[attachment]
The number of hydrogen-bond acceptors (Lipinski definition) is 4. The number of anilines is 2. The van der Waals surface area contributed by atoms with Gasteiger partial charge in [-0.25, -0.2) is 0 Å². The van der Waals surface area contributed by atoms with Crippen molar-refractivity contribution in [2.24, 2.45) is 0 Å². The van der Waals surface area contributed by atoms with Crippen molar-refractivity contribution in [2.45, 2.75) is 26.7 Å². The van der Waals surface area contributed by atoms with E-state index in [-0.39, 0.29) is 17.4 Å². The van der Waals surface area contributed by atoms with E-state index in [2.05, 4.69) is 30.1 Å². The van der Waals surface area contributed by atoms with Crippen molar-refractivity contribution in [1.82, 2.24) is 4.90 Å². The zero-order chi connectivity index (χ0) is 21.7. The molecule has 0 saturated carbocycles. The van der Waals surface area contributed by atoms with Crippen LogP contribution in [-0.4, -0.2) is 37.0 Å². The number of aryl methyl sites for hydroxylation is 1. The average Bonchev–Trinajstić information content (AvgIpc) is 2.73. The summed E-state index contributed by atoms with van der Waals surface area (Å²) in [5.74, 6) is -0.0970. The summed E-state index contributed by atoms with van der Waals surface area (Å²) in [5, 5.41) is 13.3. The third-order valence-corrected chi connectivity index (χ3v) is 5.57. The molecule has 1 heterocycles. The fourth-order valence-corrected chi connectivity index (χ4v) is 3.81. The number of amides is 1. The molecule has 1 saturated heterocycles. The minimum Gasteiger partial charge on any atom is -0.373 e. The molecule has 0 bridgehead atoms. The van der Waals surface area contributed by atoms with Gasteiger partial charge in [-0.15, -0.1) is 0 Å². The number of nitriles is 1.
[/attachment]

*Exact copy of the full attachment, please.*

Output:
The number of hydrogen-bond acceptors (Lipinski definition) is 4. The number of anilines is 2. The van der Waals surface area contributed by atoms with Gasteiger partial charge in [-0.25, -0.2) is 0 Å². The van der Waals surface area contributed by atoms with Crippen molar-refractivity contribution in [2.24, 2.45) is 0 Å². The van der Waals surface area contributed by atoms with Crippen molar-refractivity contribution in [2.45, 2.75) is 26.7 Å². The van der Waals surface area contributed by atoms with E-state index in [-0.39, 0.29) is 17.4 Å². The van der Waals surface area contributed by atoms with E-state index in [2.05, 4.69) is 30.1 Å². The van der Waals surface area contributed by atoms with Crippen molar-refractivity contribution in [1.82, 2.24) is 4.90 Å². The zero-order chi connectivity index (χ0) is 21.7. The molecule has 0 saturated carbocycles. The van der Waals surface area contributed by atoms with Crippen LogP contribution in [-0.4, -0.2) is 37.0 Å². The number of aryl methyl sites for hydroxylation is 1. The average Bonchev–Trinajstić information content (AvgIpc) is 2.73. The summed E-state index contributed by atoms with van der Waals surface area (Å²) in [5.74, 6) is -0.0970. The summed E-state index contributed by atoms with van der Waals surface area (Å²) in [5, 5.41) is 13.3. The third-order valence-corrected chi connectivity index (χ3v) is 5.57. The molecule has 1 heterocycles. The fourth-order valence-corrected chi connectivity index (χ4v) is 3.81. The number of amides is 1. The molecule has 1 saturated heterocycles. The minimum Gasteiger partial charge on any atom is -0.373 e. The molecule has 0 bridgehead atoms. The van der Waals surface area contributed by atoms with Gasteiger partial charge in [-0.15, -0.1) is 0 Å². The number of nitriles is 1.